Wednesday, November 11, 2015

Inhuman Henry (or Cruelty to Fabulous Animals) - A.E. Housman

This week I've been obsessed with this bit of doggerel from my favorite poet. I hadn't bothered to read through his uneven poems filed under light verse and juvenalia in my Oxford Housman and so had missed this one. But I broke it out to read to for my friends' children last weekend. It was a hit and the line "eat the dog and drink the cat has been running through my head" since.

Oh would you know why Henry sleeps,
And why his mourning mother weeps,
And why his weeping mother mourns?
He was unkind to unicorns.

No unicorn, with Henry’s leave,
Could dance upon the lawn at eve,
Or gore the gardener’s boy in spring,
Or do the very slightest thing.

No unicorn could safely roar
And dash its nose against the door,
Nor sit in peace upon the mat
To eat the dog or drink the cat.

Henry would never in the least
Encourage the heraldic beast:
If there were unicorns about
He went and let the lion out.

The lion, leaping from its chain,
And glaring through its tangled mane,
Would stand on end and bark and bound
And bite what unicorns it found.

And when the lion bit a lot
Was Henry sorry? He was not.
What did his jumps betoken? Joy.
He was a bloody-minded boy.

The Unicorn is not a Goose,
And when they saw the lion loose
They grew increasingly aware
That they had better not be there.

And oh, the unicorn is fleet
And spurns the earth with all its feet:
The lion had to snap and snatch
At tips of tails it could not catch.

Returning home, in temper bad,
It met the sanguinary lad,
And clasping Henry with its claws
It took his legs between its jaws.

“Down, lion, down!” said Henry, “Cease!
My legs immediately release.”
His formidable feline pet
Made no reply, but only ate.

The last words that were ever said
By Henry’s disappearing head,
In accents of indignant scorn,
Were “I am not a unicorn.”

And now you know why Henry sleeps,
And why his mother mourns and weeps,
And why she also weeps and mourns;
So now be kind to unicorns.

Monday, October 26, 2015

Angel with a Pair of Scales - Ludwig Steinherr (trans. Rita Dove)

      St. Michael, Altenstadt (Bavaria)

The way I move
through these flowing
autumn days
breath eat sleep
make arrangements
touch someone's face
turn the leaves of journals

an acrobat gingerly on his high wire --

and only
the angel
in the mighty light
of the fresco
is holding his breath

Tuesday, October 13, 2015

European Signs I Woefully Misread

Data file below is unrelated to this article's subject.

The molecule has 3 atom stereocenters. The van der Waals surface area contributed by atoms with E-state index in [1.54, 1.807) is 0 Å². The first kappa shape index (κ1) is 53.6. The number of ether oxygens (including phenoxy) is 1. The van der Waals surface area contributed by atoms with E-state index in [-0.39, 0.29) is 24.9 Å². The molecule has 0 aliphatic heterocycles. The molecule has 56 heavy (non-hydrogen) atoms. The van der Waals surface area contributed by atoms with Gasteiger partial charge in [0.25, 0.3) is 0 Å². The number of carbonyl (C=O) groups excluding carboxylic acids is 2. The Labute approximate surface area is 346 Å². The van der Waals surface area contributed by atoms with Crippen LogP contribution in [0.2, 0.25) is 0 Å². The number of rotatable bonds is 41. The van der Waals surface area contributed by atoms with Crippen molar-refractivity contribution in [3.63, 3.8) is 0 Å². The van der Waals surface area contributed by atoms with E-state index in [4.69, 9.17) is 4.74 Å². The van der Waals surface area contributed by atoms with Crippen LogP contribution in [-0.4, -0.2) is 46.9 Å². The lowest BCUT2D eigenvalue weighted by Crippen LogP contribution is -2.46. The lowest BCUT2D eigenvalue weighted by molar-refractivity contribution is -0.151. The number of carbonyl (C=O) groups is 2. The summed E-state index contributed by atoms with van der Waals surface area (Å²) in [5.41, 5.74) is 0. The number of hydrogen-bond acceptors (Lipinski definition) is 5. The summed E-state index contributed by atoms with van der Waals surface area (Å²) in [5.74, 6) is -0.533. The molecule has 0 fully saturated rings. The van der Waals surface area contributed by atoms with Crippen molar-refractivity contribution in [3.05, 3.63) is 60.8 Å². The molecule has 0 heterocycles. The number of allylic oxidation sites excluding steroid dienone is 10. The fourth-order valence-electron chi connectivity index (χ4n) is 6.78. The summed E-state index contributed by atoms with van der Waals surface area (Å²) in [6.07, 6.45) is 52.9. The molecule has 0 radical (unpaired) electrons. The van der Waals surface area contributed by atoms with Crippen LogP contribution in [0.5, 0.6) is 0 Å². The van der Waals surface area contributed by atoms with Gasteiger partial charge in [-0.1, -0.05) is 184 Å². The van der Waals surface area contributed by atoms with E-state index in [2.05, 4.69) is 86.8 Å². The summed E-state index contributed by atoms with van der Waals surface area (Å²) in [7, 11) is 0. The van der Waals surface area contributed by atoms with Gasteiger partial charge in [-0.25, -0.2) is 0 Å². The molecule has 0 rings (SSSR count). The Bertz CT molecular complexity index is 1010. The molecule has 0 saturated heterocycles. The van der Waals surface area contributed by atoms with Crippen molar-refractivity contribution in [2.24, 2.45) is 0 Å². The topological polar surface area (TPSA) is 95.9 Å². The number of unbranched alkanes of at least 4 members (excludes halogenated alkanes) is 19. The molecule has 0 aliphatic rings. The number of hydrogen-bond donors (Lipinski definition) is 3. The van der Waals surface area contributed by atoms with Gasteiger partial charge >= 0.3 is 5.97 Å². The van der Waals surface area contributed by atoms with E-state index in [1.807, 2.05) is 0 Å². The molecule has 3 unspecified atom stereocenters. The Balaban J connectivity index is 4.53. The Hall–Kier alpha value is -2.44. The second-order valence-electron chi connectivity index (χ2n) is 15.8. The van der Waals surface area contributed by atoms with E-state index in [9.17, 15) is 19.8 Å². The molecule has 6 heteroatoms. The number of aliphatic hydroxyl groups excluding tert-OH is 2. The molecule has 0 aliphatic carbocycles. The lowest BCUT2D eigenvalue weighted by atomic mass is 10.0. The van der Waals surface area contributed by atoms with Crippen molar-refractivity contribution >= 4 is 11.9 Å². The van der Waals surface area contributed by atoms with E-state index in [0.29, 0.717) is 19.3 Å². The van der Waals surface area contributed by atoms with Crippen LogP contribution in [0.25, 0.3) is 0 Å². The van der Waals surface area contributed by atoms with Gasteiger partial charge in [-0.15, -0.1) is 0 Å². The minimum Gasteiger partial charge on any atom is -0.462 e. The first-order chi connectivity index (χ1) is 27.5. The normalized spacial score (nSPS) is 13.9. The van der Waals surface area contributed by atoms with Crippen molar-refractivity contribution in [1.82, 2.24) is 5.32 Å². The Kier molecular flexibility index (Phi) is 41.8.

During my recent expedition to Scandinavia and the Baltic, I encountered perplexing signage which I admit, being American and not used to subtle European symbols, got me in more than a few sticky situations. Here are a few:

Do not give flowers.

The American dream (a car, house, and children) is strictly

Jump the shark.

Though dogs and cigarettes are not allowed. Pole dancing, on the
other hand, is fine.

Modern art this way.

Push button for inferno.

In 100 meters, run someone smaller than yourself down and punch
them in the armpit.

I have no idea.

Free hugs within.

An Epitaph - Callimachus (trans. William Johnson Cory)

They told me, Heraclitus, they told me you were dead,
They brought me bitter news to hear and bitter tears to shed.
I wept as I remembered how often you and I
Had tired the sun with talking and sent him down the sky.

And now that thou art lying, my dear old Carian guest,
A handful of grey ashes, long, long ago at rest,
Still are thy pleasant voices, thy nightingales, awake;
For Death, he taketh all away, but them he cannot take.

Wednesday, June 10, 2015

In Memoriam

Gertrude Petra Landrum
(June 10, 2011 - June 10, 2011)

He will tend his flock like a shepherd; he will gather the lambs in his arms; he will carry them in his bosom...

(Isaiah 40:11)

In Memoriam

Gertrude Petra Landrum
(June 10, 2011 - June 10, 2011)

Dear daughter,

We called you Gertrude as a placeholder before you were born and when you were taken from us after only a few minutes, it didn't seem right to call you anything else. It took me ages to be able to write anything about you but I finally did this January and wrote about naming you. There's so much I would like to say to you. But I'll say happy birthday for now. I miss you. I'll be seeing you.


And what should I call you, little daughter? Cartographer of expectation,
the blue veins beneath your translucent skin a map to the branches of hope

and all its tributaries? Strong spear that shakes itself loose from my grasp
and falls to earth without a sound, tight as I grip? Rock against which will shatter

the future’s glassine dodecahedron? Repetition of my toes
and the toes of my maternal grandfather before me? Foxes run wild

in the vineyard. Sailors go down to the sea in ships. Antelope leap
across the sunburned veldt, faster than the fastest lion. And you sleep

attended by my indelible wishes, by holding on and letting go,
by the instantaneity of pure affection, by love which is all you’ll ever know.

Friday, May 8, 2015

Marginal Notes from a Book of Horace

Spring has overcome the dim days of April. I wake in the morning light, sure I've overslept, to find that it's still early. I haven't written in months, here or elsewhere. 30/30 drained me and there was nothing in the bleak months to speak of. But now the black days of winter all are through; life returns with the blossoms. I don't often post my own poetry; I don't often post here at all anymore. But here's a poem for the day, dear reader, something to break the silence between us.


Let your hair down before you pull it back again. Time passes like a river,
carries us to death’s great Atlantic. But for now, we have these days
of pretty insobriety –– pleasure boating, wine, and walks in the orchard.
Raise your cup to the dusking light. Life isn’t always vernal flowers
and the pink moons of spring. But sometimes it is.